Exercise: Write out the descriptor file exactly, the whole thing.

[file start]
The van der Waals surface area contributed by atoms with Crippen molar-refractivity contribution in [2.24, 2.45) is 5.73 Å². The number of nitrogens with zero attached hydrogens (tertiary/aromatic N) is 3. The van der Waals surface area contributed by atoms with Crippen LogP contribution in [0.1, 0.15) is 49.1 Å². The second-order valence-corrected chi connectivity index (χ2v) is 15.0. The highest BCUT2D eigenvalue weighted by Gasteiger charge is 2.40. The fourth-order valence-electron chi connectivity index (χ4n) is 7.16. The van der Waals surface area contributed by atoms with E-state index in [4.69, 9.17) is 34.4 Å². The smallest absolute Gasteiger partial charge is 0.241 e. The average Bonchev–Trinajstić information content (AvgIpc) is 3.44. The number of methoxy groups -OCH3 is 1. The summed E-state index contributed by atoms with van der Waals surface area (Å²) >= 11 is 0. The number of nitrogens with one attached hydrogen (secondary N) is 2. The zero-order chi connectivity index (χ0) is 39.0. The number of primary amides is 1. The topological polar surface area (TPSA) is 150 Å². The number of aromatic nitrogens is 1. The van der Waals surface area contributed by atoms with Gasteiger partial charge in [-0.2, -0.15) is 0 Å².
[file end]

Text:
The van der Waals surface area contributed by atoms with Crippen molar-refractivity contribution in [2.24, 2.45) is 5.73 Å². The number of nitrogens with zero attached hydrogens (tertiary/aromatic N) is 3. The van der Waals surface area contributed by atoms with Crippen LogP contribution in [0.1, 0.15) is 49.1 Å². The second-order valence-corrected chi connectivity index (χ2v) is 15.0. The highest BCUT2D eigenvalue weighted by Gasteiger charge is 2.40. The fourth-order valence-electron chi connectivity index (χ4n) is 7.16. The van der Waals surface area contributed by atoms with E-state index in [4.69, 9.17) is 34.4 Å². The smallest absolute Gasteiger partial charge is 0.241 e. The average Bonchev–Trinajstić information content (AvgIpc) is 3.44. The number of methoxy groups -OCH3 is 1. The summed E-state index contributed by atoms with van der Waals surface area (Å²) >= 11 is 0. The number of nitrogens with one attached hydrogen (secondary N) is 2. The zero-order chi connectivity index (χ0) is 39.0. The number of primary amides is 1. The topological polar surface area (TPSA) is 150 Å². The number of aromatic nitrogens is 1. The van der Waals surface area contributed by atoms with Gasteiger partial charge in [-0.2, -0.15) is 0 Å².